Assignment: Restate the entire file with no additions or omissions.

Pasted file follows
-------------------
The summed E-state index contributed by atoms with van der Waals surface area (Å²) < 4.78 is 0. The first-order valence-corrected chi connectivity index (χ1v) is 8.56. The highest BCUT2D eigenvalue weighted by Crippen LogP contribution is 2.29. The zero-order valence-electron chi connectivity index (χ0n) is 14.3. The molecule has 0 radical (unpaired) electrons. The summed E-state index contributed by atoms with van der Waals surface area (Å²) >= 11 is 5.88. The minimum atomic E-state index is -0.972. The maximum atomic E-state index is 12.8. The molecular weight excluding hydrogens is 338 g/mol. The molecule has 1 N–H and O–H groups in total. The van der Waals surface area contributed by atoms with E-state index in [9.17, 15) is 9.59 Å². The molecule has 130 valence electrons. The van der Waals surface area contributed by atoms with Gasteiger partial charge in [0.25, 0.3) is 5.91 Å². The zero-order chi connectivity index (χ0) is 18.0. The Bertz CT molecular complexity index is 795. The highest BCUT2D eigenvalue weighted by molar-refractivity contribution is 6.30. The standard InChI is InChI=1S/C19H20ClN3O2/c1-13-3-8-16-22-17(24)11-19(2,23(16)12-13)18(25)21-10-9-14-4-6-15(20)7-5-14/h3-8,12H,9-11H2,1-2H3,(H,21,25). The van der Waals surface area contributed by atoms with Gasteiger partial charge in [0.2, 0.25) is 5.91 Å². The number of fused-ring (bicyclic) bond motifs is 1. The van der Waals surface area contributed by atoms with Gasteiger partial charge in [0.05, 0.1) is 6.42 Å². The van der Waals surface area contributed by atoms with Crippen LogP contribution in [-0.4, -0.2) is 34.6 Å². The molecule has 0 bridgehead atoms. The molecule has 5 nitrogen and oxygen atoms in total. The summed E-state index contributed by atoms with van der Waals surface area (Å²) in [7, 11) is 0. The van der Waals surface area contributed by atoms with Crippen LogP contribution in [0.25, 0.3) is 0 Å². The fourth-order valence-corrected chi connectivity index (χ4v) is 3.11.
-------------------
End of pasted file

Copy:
The summed E-state index contributed by atoms with van der Waals surface area (Å²) < 4.78 is 0. The first-order valence-corrected chi connectivity index (χ1v) is 8.56. The highest BCUT2D eigenvalue weighted by Crippen LogP contribution is 2.29. The zero-order valence-electron chi connectivity index (χ0n) is 14.3. The molecule has 0 radical (unpaired) electrons. The summed E-state index contributed by atoms with van der Waals surface area (Å²) >= 11 is 5.88. The minimum atomic E-state index is -0.972. The maximum atomic E-state index is 12.8. The molecular weight excluding hydrogens is 338 g/mol. The molecule has 1 N–H and O–H groups in total. The van der Waals surface area contributed by atoms with E-state index in [9.17, 15) is 9.59 Å². The molecule has 130 valence electrons. The van der Waals surface area contributed by atoms with Gasteiger partial charge in [0.25, 0.3) is 5.91 Å². The zero-order chi connectivity index (χ0) is 18.0. The Bertz CT molecular complexity index is 795. The highest BCUT2D eigenvalue weighted by molar-refractivity contribution is 6.30. The standard InChI is InChI=1S/C19H20ClN3O2/c1-13-3-8-16-22-17(24)11-19(2,23(16)12-13)18(25)21-10-9-14-4-6-15(20)7-5-14/h3-8,12H,9-11H2,1-2H3,(H,21,25). The van der Waals surface area contributed by atoms with Gasteiger partial charge in [0.2, 0.25) is 5.91 Å². The number of fused-ring (bicyclic) bond motifs is 1. The van der Waals surface area contributed by atoms with Gasteiger partial charge in [0.05, 0.1) is 6.42 Å². The van der Waals surface area contributed by atoms with Crippen LogP contribution in [-0.4, -0.2) is 34.6 Å². The molecule has 0 bridgehead atoms. The molecule has 5 nitrogen and oxygen atoms in total. The summed E-state index contributed by atoms with van der Waals surface area (Å²) in [7, 11) is 0. The van der Waals surface area contributed by atoms with Crippen LogP contribution in [0.25, 0.3) is 0 Å². The fourth-order valence-corrected chi connectivity index (χ4v) is 3.11.